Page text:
Business communication as an area of study within the broader field of communication attempts to elevate understanding in business, whether it is internal (between members of a company) or external (between the company and outside customers, distributors, media, government, or clients), official or unofficial.
Communication facilitates and expedites the basic functions of business management—planning, organizing, staffing, directing, and controlling.
Because of the sheer size of many of today’s organizations, communication plays a very important role in managing the organization at its many levels of hierarchy. Effective and efficient communication promotes business interests while effecting change and influencing action, both within the organization and beyond it.
The study of business communication involves understanding that it may accomplish any number of objectives, or goals. In other words, business communication is used for a variety of reasons, such as:
- For instruction: Involves transmitting directives and guidance as to enable others to accomplish particular tasks
- For integration: Involves integrating activities as to encourage unity among the various functions of a business
- For information: Involves becoming informed or informing others
- For evaluation: Involves examining activities as to form a judgment or opinion of their worth
- For direction: Involves communication by the top management to lower-level employees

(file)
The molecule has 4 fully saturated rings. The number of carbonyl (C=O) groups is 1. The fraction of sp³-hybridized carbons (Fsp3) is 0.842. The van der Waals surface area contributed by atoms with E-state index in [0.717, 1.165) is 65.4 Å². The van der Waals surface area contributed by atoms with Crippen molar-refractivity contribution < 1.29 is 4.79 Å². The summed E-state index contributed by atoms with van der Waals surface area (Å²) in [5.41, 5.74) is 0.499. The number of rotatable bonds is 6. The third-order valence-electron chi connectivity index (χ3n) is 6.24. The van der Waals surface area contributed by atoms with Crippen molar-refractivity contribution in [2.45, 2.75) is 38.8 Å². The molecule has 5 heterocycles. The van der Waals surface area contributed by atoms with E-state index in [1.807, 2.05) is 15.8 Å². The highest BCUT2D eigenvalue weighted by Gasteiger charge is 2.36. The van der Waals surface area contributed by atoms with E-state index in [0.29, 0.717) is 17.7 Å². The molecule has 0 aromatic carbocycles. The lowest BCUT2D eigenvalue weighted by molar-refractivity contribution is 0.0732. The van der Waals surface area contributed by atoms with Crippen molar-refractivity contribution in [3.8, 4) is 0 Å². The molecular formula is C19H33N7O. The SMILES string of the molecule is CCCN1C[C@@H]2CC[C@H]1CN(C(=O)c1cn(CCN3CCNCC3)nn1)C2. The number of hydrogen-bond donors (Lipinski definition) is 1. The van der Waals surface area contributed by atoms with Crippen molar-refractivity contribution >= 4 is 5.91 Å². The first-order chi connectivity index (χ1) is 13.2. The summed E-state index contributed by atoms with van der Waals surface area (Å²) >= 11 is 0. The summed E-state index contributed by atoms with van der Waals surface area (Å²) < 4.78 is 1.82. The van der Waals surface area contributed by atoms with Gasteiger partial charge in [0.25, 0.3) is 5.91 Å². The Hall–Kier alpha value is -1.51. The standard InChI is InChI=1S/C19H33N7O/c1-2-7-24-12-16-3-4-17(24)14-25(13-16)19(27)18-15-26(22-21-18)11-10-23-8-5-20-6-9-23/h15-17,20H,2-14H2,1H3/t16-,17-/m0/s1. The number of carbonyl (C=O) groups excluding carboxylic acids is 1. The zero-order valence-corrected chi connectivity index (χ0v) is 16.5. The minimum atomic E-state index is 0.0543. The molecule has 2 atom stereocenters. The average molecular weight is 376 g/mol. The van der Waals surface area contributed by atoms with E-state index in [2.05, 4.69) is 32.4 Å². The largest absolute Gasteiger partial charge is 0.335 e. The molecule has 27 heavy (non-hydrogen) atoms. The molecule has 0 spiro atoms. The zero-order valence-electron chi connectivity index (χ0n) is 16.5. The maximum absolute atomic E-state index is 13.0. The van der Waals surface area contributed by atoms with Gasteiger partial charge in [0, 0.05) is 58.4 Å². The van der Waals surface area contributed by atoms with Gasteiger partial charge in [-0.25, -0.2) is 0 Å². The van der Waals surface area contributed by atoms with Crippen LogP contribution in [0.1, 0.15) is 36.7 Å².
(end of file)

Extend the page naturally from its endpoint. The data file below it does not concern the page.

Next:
- For influencing: Involves having the potential to influence or persuade others
- For image building: involves understanding the interrelationship and interdependence between society and an enterprise operating in that society
What is Business Communication?
Business and communication are intrinsically related, and it’s easy to see why. Successful business transactions require exchanging facts, ideas, assessments and even opinions—all of which require effective communication.
Today, communication in business means communicating across multiple languages, socio-economic groups and cultures that may be present within a single enterprise. Using both traditional avenues and emerging channels, effective communication has been a key factor in making global business a reality.
Business communication, also called organizational communication, describes all messages sent and received with the official purpose of running, managing, and conducting the formal affairs of a business or organization. As such, the success of a business depends largely on the effectiveness of its communication, both internally and externally.
Business communication takes place:
- Among businesses
- In markets and marketplaces
- Within organizations
- Between various groups of employees
- Between owners and employees
- Between buyers and sellers
- Between service providers and customers
- Between sales persons and prospects
Business communication includes oral and written forms of communications:
- Oral Communication – meetings, interviews, speeches, telephone calls, video conferences, and webinars
- Written Communication – agendas, reports, manuals, memos, emails, website content, formal letters, articles, and blogs
Bachelor’s Degrees in Business Communication
Bachelor’s level programs in business communications are typically structured in one of two ways:
- Bachelor of Arts/Science in Communication with a concentration in business communication